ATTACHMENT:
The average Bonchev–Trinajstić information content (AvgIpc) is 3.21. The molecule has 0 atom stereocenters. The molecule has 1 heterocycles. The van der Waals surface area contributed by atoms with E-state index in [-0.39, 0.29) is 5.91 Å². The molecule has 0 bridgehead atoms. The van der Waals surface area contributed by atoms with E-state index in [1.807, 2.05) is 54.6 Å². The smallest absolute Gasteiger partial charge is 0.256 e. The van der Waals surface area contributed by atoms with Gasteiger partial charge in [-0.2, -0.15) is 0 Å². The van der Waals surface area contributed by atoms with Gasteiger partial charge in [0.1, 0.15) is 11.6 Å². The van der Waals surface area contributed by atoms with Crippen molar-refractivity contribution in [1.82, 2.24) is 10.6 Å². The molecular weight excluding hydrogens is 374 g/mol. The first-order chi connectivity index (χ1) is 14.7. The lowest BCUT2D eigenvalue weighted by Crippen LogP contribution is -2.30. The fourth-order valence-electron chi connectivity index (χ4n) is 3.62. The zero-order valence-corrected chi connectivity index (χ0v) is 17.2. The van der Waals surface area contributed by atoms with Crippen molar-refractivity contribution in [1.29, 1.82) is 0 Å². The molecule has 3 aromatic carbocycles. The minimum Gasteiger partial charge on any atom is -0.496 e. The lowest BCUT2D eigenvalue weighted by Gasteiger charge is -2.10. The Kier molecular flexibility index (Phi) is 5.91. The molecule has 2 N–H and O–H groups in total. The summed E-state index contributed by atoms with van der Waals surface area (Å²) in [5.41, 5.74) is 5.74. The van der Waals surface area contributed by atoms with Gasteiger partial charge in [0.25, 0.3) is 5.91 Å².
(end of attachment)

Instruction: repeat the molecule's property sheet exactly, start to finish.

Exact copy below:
The average Bonchev–Trinajstić information content (AvgIpc) is 3.21. The molecule has 0 atom stereocenters. The molecule has 1 heterocycles. The van der Waals surface area contributed by atoms with E-state index in [-0.39, 0.29) is 5.91 Å². The molecule has 0 bridgehead atoms. The van der Waals surface area contributed by atoms with E-state index in [1.807, 2.05) is 54.6 Å². The smallest absolute Gasteiger partial charge is 0.256 e. The van der Waals surface area contributed by atoms with Gasteiger partial charge in [-0.2, -0.15) is 0 Å². The van der Waals surface area contributed by atoms with Gasteiger partial charge in [0.1, 0.15) is 11.6 Å². The van der Waals surface area contributed by atoms with Crippen molar-refractivity contribution in [1.82, 2.24) is 10.6 Å². The molecular weight excluding hydrogens is 374 g/mol. The first-order chi connectivity index (χ1) is 14.7. The lowest BCUT2D eigenvalue weighted by Crippen LogP contribution is -2.30. The fourth-order valence-electron chi connectivity index (χ4n) is 3.62. The zero-order valence-corrected chi connectivity index (χ0v) is 17.2. The van der Waals surface area contributed by atoms with Crippen molar-refractivity contribution in [1.29, 1.82) is 0 Å². The molecule has 3 aromatic carbocycles. The minimum Gasteiger partial charge on any atom is -0.496 e. The lowest BCUT2D eigenvalue weighted by Gasteiger charge is -2.10. The Kier molecular flexibility index (Phi) is 5.91. The molecule has 2 N–H and O–H groups in total. The summed E-state index contributed by atoms with van der Waals surface area (Å²) in [5.41, 5.74) is 5.74. The van der Waals surface area contributed by atoms with Gasteiger partial charge in [0.25, 0.3) is 5.91 Å².